I watched most of the Opposition day debate on parliamentary scrutiny of the Government's negotiating strategy for leaving the EU (link to follow) – led by opposition spokesman Kier Starmer.
It was an "excellent debate" according to David Jones, the Minister of State for Brexit, winding up for the government – with not a hint or irony anywhere in sight. Here was a parliament which as a collective had for 43 years supported UK membership in first the EEC, the EC and the EU, with a majority of both Houses still in favour.
Yet these born-again "democrats" are now waxing indignant about the Government's refusal to give them a vote on its negotiating strategy, prior to lodging its Article 50 notification with Brussels. We thus heard much talk of parliamentary sovereignty but, as Pete points out
, the sovereignty is not theirs but ours.
In terms, it was a referendum that pushed the Government into leaving the EU. The deal is between the people and Government, with Parliament largely a bystander. And now Parliament wants to play a dominant role in determining how we should leave.
Apart from lacking the democratic credentials, however, MPs face another hurdle before they can lay claim to being champions of the people. As we have seen so many times before, scarcely any of the MPs in this debate gave any sign of really understanding the issues, or demonstrating sufficient depth of knowledge that would enable the insitution effectively to scrutinise the Government.
We had, for instance, Barry Gardiner, Labour MP for Brent North, telling us he was not in the habit of quoting the Daily Mail
, but he went on to do so anyway, citing with approval an otherwise "misleading and confused editorial
", which would have us believe:
… what the public voted for was simple: to regain control of our borders in order to end mass immigration; reclaim control of our laws; and stop sending billions of pounds to Brussels. None of this is possible inside the single market - which requires the free movement of workers.
Interestingly, Gardiner didn't complete the full quote, which added to this notional requirement: "full adherence to the diktats of the European Court of Justice and a vast annual membership fee".
Yet, on the basis of what he did quote, Gardiner suggested that, if the Government believes that, "the question must be asked why they will not admit that they have ruled out maintaining the access we currently enjoy to the single market".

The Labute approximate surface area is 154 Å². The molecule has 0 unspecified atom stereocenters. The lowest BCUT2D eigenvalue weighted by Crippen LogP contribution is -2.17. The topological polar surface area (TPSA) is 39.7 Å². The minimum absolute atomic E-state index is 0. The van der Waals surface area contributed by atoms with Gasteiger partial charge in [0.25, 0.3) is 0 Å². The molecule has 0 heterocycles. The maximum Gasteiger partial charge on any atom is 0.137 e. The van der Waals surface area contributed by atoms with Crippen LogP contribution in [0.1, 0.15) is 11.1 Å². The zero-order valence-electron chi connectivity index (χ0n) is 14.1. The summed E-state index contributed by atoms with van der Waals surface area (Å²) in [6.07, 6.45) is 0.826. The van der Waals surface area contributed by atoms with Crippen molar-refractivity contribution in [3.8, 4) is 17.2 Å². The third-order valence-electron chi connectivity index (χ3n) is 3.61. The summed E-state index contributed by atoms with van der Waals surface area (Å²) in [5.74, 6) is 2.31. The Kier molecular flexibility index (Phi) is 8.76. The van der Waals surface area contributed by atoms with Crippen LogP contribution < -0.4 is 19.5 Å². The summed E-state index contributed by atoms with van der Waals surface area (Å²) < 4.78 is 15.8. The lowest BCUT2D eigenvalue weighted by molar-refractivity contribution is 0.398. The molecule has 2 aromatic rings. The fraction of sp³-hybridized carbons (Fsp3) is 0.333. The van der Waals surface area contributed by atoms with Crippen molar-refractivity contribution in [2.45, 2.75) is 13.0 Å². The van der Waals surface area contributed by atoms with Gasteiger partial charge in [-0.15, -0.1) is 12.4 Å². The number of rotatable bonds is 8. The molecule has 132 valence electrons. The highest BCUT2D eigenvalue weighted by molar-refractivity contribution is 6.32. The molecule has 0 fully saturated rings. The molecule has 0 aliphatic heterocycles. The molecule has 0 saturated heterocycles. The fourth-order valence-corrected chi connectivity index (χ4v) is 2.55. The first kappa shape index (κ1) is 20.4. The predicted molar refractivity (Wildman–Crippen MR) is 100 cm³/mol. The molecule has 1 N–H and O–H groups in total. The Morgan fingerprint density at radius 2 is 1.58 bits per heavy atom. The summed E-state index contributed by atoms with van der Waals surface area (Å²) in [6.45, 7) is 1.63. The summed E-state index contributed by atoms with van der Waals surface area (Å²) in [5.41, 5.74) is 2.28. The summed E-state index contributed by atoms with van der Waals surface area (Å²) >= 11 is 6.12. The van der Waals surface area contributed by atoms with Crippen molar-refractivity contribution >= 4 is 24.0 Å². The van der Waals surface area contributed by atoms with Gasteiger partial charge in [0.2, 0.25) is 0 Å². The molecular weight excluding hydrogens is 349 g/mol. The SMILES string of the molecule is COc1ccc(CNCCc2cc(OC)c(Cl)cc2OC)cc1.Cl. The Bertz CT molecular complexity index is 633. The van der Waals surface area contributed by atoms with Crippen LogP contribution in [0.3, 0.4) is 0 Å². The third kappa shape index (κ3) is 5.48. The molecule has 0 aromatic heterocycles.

It was left for David Jones in his winding up thus to say that: "we do not accept that there is a binary trade-off between border control and access to the single market for goods and services". We are, he said: "aiming for the best deal for Britain".
With no detail to support this assertion, though, the claim was left hanging – but it does point to the supposition that the Government believes freedom of movement is negotiable. A view floated by Philip Hammond
is now becoming a consistent refrain.
In a debate where MPs were obsessed with the Single Market, though – mentioning it no less than 136 times – only one MP, Mike Wood (Dudley South) – mentioned the EEA by its initials.
Bill Cash, however, spelled it out in full, first arguing that we cannot both be in the single market and repeal the European Communities Act, "whose laws are part of the jurisdiction of the European Court of Justice".
Asked by Dominic Grieve about Norway, "a country that participates in the single market without being a member of the European Union", Cash argued that we could not remain in the Single Market because we would remain "within the jurisdiction of the European Court of Justice"- apparently unaware that the EEA has its own dispute process, centred around the Efta Court.
As to any controls on freedom of movement, this was left to Labour's Emma Reynolds, who had been talking to her constituents in Wolverhampton. But she wrongly informed us that: "within the European Economic Area Norway has an emergency brake on free movement", only then adding: "Lichtenstein has controls over it".
That is as near as we got to any discussion on the Liechtenstein/EEA solution, with the one MP who discussed it relying on "constituents" and getting the detail on Norway completely wrong – although she did manage to say: "there is a spectrum here; there is a space between no free movement and free movement in its entirety".
But then we had Stephen Timms, the Labour MP for East Ham, remarking that a number of speakers "in this very helpful, valuable debate" have suggested that the negotiations should aim, "on the one hand, for barrier-free access to the single market … and, on the other, for us to no longer apply the current free movement rules".
Timms went on to agree with this: it was "the objective we should be setting". And that was quite typical of the tenor of this "very helpful, valuable debate", one where no MP gave the slightest thought to why the House should be trusted but offered every reason why they should not.
It is ironic perhaps that we the people have an ally in government, standing between us an Parliament which would frustrate our wishes, given half a chance – or crash our economy.
The House was thus left to approve a resolution amended by Theresa May, which called on the Prime Minister to ensure that this House is able properly to scrutinise that plan for leaving the EU before Article 50 is invoked, but respected the decision of the people and did not undermine the negotiating position of the Government.
Parliament can scrutinise all it likes, but does not get to interfere with the conduct of the Article 50 negotiations. And that is the only safe way to proceed. The case for greater parliamentary intervention has not been made.